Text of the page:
Kampala, Uganda | THE INDEPENDENT | Uganda has stepped up the search for an investor to revamp Uganda Telecom Limited (UTL), with Cabinet approving a proposal by the Ministry of Finance to provide a range of incentives to attract competent bids.
“Cabinet agreed to and approved the proposal by the Ministry of Finance to get a competent investor to invest in UTL,” said Frank Tumwebaze, the minister for ICT and National Guidance at a briefing on Cabinet issues on Wednesday.
Among the incentives to potential investors, Cabinet has asked Uganda Communications Commission (UCC) to allow UTL to expand its Frequency Bandwidth (spectrum) so long as it can prove that it will use it efficiently to cover the whole country and provide better quality service.
The Uganda Telecom service license for UTL will also be extended by 20 years after it gets a competent investor to upgrade its network. In addition to this, ” UTL or the resultant entity will be the preferred provider of internet services to all ministries, departments and agencies of government,” said Tumwebaze
Cabinet under the chairmanship of President Yoweri Museveni on Monday also agreed to guarantee UTL unlimited access and use of the National Backbone Infrastructure (NBI) to enhance Government shareholding to a range of between 32% to 45%.
Tumwebaze told the press that the Minister of State for Investment has been authorized to work with the Financial Intelligence Authority to vet the capacities and record of the various prospective investors that had already submitted in their expressions of interest.
Last year, Permanent Secretary in the Ministry of Finance, Planning and Economic Development Keith Muhakanizi was embroiled in a battle with the Ministry of Information, Communication and Technology and National Guidance over a directive for the government entities to use only UTL services.
In a letter dated Sept. 14, Muhakanizi directed all Government Ministries, Departments and Agencies (MDAs) to procure mobile phone services including internet from UTL. He also instructed all government entities that still owe UTL money to clear the outstanding amounts immediately, failure of which they will not receive funds for the second quarter of FY 2017/18 until the payments are made.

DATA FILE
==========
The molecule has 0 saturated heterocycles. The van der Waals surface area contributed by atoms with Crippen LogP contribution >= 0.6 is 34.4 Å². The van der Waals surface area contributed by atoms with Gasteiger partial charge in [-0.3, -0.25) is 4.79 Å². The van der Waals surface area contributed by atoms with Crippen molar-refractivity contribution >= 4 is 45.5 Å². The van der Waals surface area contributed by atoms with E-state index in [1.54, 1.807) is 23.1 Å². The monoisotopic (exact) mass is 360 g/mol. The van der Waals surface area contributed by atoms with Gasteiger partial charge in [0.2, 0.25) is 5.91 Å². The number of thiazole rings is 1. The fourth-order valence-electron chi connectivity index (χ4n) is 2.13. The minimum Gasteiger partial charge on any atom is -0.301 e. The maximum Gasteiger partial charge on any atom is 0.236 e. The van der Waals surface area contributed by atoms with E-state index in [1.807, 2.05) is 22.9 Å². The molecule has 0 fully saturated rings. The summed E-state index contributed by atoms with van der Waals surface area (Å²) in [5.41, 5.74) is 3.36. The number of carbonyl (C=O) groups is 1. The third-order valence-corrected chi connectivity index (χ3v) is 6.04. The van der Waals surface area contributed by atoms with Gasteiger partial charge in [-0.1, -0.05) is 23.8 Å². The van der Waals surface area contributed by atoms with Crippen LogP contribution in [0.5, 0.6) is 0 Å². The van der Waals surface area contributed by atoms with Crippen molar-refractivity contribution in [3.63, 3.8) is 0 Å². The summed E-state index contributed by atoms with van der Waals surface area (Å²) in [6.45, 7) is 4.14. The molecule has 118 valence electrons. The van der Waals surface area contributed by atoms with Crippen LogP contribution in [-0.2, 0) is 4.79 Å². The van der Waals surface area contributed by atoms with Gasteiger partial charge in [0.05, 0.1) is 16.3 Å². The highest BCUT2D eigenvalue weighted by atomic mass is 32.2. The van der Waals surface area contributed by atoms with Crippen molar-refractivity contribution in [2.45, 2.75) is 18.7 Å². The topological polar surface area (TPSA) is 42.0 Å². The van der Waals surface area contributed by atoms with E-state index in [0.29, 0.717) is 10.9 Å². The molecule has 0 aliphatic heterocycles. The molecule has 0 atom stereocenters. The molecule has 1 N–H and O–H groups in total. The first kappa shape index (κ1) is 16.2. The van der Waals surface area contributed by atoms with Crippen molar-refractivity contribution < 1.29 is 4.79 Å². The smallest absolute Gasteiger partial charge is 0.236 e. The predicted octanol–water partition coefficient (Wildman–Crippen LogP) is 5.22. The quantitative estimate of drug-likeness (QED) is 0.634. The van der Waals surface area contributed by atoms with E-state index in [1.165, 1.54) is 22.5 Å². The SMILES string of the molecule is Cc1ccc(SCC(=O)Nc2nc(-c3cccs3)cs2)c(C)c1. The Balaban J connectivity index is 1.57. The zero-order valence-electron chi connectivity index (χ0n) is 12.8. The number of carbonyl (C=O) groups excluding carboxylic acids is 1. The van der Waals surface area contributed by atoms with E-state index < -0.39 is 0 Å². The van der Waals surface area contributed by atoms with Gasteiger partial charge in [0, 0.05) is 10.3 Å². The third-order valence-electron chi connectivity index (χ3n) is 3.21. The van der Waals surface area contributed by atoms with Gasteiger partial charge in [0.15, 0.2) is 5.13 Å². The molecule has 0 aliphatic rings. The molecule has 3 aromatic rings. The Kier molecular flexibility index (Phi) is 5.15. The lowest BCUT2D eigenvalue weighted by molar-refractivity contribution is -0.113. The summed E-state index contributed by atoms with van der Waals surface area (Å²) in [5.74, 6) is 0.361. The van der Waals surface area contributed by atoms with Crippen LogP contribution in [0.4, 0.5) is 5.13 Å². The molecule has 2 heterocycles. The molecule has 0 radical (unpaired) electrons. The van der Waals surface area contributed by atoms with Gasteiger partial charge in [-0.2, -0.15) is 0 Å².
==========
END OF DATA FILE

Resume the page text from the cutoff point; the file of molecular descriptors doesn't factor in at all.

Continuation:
Muhakanizi had argued that the decision was intended to ensure that the price of telecommunication services especially internet reflects that of its neighbouring countries – Kenya, Tanzania and Rwanda.
“What I am fighting is for the government to buy internet services at a lower price and also ensure that the service providers (in this country) brings down the price of internet,” he said, “I will fight this war and I will win.”
He said internet service providers in Uganda were charging clients as high as US$300 per megabit per second per month yet their counterparts in the region are charging below US100 per megabit per second per month.
“I think there’s something wrong (in this country) and that is the war aim fighting,” he added, “If NITA wants us to buy their internet, let them lower their prices and there will be no need for us to go to UTL.”
The Ugandan government buys its internet services through the National Information Technology Authority (NITA) at $190 per megabit per second per month, according to the Authority’s Executive Director, James Saaka.
He, however, said they were ready to hold talks with the finance ministry on how to lower their price of internet and possibly partner with UTL.
Muhakanizi says UTL had agreed to connect all the ministries departments and agencies at US$100 per megabit per second per month.